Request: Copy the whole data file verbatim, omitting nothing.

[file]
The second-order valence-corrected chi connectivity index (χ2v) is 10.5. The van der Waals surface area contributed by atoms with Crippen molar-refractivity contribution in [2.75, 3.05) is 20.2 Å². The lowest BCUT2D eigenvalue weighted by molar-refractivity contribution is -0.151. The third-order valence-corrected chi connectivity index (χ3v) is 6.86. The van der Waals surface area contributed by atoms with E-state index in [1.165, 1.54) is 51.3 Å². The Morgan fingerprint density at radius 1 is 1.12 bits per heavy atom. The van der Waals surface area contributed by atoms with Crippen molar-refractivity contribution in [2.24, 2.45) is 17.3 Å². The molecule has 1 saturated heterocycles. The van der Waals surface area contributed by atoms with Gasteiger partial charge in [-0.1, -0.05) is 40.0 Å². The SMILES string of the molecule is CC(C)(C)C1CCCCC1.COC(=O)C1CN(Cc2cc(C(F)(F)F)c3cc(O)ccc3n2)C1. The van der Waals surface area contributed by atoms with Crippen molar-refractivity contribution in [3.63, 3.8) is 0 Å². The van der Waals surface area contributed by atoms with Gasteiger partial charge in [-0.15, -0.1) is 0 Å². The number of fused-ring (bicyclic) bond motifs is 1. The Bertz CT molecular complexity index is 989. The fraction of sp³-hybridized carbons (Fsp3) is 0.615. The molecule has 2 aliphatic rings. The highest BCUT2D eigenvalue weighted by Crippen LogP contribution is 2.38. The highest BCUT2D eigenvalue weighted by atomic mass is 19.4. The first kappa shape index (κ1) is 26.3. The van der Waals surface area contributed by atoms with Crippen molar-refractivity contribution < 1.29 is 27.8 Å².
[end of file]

The second-order valence-corrected chi connectivity index (χ2v) is 10.5. The van der Waals surface area contributed by atoms with Crippen molar-refractivity contribution in [2.75, 3.05) is 20.2 Å². The lowest BCUT2D eigenvalue weighted by molar-refractivity contribution is -0.151. The third-order valence-corrected chi connectivity index (χ3v) is 6.86. The van der Waals surface area contributed by atoms with E-state index in [1.165, 1.54) is 51.3 Å². The Morgan fingerprint density at radius 1 is 1.12 bits per heavy atom. The van der Waals surface area contributed by atoms with Crippen molar-refractivity contribution in [2.24, 2.45) is 17.3 Å². The molecule has 1 saturated heterocycles. The van der Waals surface area contributed by atoms with Gasteiger partial charge in [-0.1, -0.05) is 40.0 Å². The SMILES string of the molecule is CC(C)(C)C1CCCCC1.COC(=O)C1CN(Cc2cc(C(F)(F)F)c3cc(O)ccc3n2)C1. The van der Waals surface area contributed by atoms with Crippen molar-refractivity contribution in [3.63, 3.8) is 0 Å². The van der Waals surface area contributed by atoms with Gasteiger partial charge in [-0.15, -0.1) is 0 Å². The number of fused-ring (bicyclic) bond motifs is 1. The Bertz CT molecular complexity index is 989. The fraction of sp³-hybridized carbons (Fsp3) is 0.615. The molecule has 2 aliphatic rings. The highest BCUT2D eigenvalue weighted by Crippen LogP contribution is 2.38. The highest BCUT2D eigenvalue weighted by atomic mass is 19.4. The first kappa shape index (κ1) is 26.3. The van der Waals surface area contributed by atoms with Crippen molar-refractivity contribution < 1.29 is 27.8 Å².